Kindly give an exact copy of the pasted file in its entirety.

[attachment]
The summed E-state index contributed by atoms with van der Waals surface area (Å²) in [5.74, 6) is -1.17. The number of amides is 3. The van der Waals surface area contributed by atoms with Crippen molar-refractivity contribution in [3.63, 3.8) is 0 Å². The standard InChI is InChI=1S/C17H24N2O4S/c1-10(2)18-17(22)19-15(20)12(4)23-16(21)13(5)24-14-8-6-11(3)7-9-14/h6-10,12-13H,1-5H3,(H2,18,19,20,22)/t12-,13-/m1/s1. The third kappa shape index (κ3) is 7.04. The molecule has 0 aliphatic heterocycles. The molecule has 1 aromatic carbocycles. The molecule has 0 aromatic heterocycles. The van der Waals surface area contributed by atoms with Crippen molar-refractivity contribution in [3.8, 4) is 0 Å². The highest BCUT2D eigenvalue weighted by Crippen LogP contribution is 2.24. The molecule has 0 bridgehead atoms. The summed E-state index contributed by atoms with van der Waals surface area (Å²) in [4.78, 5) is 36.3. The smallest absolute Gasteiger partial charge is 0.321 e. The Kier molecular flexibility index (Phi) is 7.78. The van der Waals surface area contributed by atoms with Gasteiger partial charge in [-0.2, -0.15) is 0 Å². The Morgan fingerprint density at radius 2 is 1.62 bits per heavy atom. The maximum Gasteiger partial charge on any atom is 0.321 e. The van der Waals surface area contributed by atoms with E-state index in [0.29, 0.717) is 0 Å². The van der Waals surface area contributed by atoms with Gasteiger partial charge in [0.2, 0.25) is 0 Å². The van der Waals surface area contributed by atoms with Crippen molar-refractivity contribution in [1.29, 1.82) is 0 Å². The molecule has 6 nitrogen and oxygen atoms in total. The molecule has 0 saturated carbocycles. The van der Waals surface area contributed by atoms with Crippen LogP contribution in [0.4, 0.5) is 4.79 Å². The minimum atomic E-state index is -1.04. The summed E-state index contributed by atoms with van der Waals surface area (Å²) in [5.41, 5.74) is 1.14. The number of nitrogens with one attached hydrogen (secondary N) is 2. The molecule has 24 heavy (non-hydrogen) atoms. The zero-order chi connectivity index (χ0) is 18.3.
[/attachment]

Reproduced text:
The summed E-state index contributed by atoms with van der Waals surface area (Å²) in [5.74, 6) is -1.17. The number of amides is 3. The van der Waals surface area contributed by atoms with Crippen molar-refractivity contribution in [3.63, 3.8) is 0 Å². The standard InChI is InChI=1S/C17H24N2O4S/c1-10(2)18-17(22)19-15(20)12(4)23-16(21)13(5)24-14-8-6-11(3)7-9-14/h6-10,12-13H,1-5H3,(H2,18,19,20,22)/t12-,13-/m1/s1. The third kappa shape index (κ3) is 7.04. The molecule has 0 aliphatic heterocycles. The molecule has 1 aromatic carbocycles. The molecule has 0 aromatic heterocycles. The van der Waals surface area contributed by atoms with Crippen molar-refractivity contribution in [3.8, 4) is 0 Å². The highest BCUT2D eigenvalue weighted by Crippen LogP contribution is 2.24. The molecule has 0 bridgehead atoms. The summed E-state index contributed by atoms with van der Waals surface area (Å²) in [4.78, 5) is 36.3. The smallest absolute Gasteiger partial charge is 0.321 e. The Kier molecular flexibility index (Phi) is 7.78. The van der Waals surface area contributed by atoms with Gasteiger partial charge in [-0.2, -0.15) is 0 Å². The Morgan fingerprint density at radius 2 is 1.62 bits per heavy atom. The maximum Gasteiger partial charge on any atom is 0.321 e. The van der Waals surface area contributed by atoms with E-state index in [0.29, 0.717) is 0 Å². The van der Waals surface area contributed by atoms with Gasteiger partial charge in [0.2, 0.25) is 0 Å². The van der Waals surface area contributed by atoms with Crippen molar-refractivity contribution in [1.29, 1.82) is 0 Å². The molecule has 6 nitrogen and oxygen atoms in total. The molecule has 0 saturated carbocycles. The van der Waals surface area contributed by atoms with Crippen LogP contribution in [0.4, 0.5) is 4.79 Å². The minimum atomic E-state index is -1.04. The summed E-state index contributed by atoms with van der Waals surface area (Å²) in [5.41, 5.74) is 1.14. The number of nitrogens with one attached hydrogen (secondary N) is 2. The molecule has 24 heavy (non-hydrogen) atoms. The zero-order chi connectivity index (χ0) is 18.3.